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Old 03-04-2018, 05:09   #306
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Re: Northwest Passage - 2018

2 deg C cap on global warming won't save Arctic sea ice | The Singapore Strait Times

According to two separate studies published in the journal Nature Climate Change, in a 2C world, the Arctic Ocean would be ice-free by the end of the century roughly one-in-four years, whereas if warming does not exceed 1.5 deg C, the odds drop to one-in-40.

The loss of Arctic sea ice is not only a consequence of global warming, but also an accelerant when millions of square kilometres of snow reflecting the Sun's radiation back into space are replaced with dark blue ocean that absorbs it instead.
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Old 03-04-2018, 06:57   #307
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Re: Northwest Passage - 2018

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2 deg C cap on global warming won't save Arctic sea ice | The Singapore Strait Times

According to two separate studies published in the journal Nature Climate Change, in a 2C world, the Arctic Ocean would be ice-free by the end of the century roughly one-in-four years, whereas if warming does not exceed 1.5 deg C, the odds drop to one-in-40.

The loss of Arctic sea ice is not only a consequence of global warming, but also an accelerant when millions of square kilometres of snow reflecting the Sun's radiation back into space are replaced with dark blue ocean that absorbs it instead.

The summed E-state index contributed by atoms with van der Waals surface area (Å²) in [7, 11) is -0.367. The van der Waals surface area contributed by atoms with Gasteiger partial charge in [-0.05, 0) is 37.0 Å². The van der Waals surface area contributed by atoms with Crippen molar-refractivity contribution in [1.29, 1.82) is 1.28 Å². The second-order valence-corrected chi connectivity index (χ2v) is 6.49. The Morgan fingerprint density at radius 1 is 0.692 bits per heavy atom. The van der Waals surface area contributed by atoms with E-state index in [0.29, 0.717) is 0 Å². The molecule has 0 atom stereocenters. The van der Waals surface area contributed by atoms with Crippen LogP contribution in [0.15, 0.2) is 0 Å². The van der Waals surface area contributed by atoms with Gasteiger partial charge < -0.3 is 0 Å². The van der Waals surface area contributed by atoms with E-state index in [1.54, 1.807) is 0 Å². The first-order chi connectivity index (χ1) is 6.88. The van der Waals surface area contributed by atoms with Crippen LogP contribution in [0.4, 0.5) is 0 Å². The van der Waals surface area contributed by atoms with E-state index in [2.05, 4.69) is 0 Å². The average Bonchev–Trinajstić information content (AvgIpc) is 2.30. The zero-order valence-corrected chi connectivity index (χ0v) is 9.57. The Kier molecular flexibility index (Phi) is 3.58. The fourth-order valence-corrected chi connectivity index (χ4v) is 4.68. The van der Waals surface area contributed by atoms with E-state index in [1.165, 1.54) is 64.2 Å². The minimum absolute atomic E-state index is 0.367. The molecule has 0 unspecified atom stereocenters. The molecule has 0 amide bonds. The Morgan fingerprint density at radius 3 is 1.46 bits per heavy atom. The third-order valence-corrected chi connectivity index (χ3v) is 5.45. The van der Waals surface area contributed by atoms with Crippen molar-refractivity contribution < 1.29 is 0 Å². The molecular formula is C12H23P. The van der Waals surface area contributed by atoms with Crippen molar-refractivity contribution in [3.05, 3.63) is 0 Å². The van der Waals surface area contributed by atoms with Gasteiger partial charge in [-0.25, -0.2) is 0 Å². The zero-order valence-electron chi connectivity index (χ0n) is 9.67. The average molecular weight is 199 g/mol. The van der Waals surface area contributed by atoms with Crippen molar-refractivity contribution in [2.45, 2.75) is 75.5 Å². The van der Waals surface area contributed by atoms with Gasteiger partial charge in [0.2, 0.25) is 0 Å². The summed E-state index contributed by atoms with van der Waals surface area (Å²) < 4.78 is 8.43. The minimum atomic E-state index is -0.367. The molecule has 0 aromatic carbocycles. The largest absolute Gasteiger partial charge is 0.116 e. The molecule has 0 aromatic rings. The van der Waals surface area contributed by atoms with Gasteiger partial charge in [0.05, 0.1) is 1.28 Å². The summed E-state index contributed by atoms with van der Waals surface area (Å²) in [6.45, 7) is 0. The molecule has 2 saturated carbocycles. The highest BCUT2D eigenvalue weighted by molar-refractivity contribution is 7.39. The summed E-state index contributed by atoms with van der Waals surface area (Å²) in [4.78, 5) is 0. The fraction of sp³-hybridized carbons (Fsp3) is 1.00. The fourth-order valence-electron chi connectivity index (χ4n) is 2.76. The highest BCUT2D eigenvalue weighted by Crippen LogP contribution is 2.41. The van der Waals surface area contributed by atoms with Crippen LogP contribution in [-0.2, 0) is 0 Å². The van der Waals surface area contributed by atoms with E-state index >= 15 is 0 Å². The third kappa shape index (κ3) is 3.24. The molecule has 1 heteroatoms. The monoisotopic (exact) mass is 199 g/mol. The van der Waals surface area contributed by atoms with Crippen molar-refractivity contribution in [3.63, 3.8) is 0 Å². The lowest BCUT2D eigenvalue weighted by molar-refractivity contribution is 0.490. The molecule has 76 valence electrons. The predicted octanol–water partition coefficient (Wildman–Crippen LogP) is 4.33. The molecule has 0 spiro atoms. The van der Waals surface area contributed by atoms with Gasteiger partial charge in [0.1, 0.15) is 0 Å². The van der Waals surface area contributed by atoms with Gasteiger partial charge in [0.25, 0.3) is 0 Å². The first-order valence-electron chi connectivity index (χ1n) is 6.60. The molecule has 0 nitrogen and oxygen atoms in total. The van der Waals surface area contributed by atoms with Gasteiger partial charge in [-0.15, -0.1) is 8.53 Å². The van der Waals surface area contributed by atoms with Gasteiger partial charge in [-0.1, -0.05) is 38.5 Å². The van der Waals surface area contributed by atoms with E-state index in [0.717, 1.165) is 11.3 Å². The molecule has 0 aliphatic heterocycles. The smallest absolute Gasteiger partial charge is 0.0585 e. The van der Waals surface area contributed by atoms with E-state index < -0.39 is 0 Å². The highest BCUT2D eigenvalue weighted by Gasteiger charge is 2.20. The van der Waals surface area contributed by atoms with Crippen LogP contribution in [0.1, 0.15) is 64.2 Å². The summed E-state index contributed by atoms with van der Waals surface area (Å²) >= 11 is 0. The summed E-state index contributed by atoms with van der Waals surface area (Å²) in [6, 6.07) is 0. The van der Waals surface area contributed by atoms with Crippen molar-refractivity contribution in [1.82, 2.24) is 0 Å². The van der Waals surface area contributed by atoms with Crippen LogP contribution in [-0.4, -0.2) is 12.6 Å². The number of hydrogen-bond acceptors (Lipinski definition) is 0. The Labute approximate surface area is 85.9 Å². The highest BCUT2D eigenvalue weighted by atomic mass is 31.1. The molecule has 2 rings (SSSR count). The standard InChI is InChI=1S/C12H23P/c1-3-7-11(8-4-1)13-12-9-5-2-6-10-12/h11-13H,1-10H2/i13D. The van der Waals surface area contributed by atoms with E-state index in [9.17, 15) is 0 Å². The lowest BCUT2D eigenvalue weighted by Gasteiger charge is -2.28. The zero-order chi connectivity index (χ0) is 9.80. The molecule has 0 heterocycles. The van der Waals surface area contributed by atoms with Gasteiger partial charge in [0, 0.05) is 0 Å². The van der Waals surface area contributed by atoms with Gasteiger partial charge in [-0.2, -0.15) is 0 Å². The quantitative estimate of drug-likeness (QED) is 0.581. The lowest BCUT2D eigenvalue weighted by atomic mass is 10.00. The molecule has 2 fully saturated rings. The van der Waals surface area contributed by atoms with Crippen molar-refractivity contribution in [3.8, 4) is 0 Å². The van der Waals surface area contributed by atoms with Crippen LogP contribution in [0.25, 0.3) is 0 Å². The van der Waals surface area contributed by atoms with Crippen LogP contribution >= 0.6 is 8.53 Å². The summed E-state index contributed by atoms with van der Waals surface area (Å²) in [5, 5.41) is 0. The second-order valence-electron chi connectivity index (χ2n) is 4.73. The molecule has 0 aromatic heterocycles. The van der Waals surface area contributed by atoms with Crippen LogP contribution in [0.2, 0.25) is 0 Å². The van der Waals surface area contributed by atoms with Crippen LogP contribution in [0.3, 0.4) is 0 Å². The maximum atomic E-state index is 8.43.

problem is there is no link to any scientific study papers in the aforementioned propaganda piece.
( I say propaganda due to no facts that can be verified are mentioned in the article. )
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Old 03-04-2018, 07:06   #308
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Re: Northwest Passage - 2018

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problem is there is no link to any scientific study papers in the aforementioned propaganda piece.
( I say propaganda due to no facts that can be verified are mentioned in the article. )
As a courtesy to people like you who seem unable to do their own research, I provided the links to the two papers in my write-up.

It is unfortunate that you seem very quick to use terms like "propaganda" and "no facts that can be verified" every time you run into an idea that you apparently disagree with.
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Old 03-04-2018, 07:12   #309
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Re: Northwest Passage - 2018

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As a courtesy to people like you who seem unable to do their own research, I provided the links to the two papers in my write-up.

It is unfortunate that you seem very quick to use terms like "propaganda" and "no facts that can be verified" every time you run into an idea that you apparently disagree with.
my apologies the links you provided did not show on my phone earlier. Now on my work tablet they did show. I will disseminate the data and report my findings. Again my apologies. To you.
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Old 05-04-2018, 05:38   #310
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Old-school technology for when your GPS fails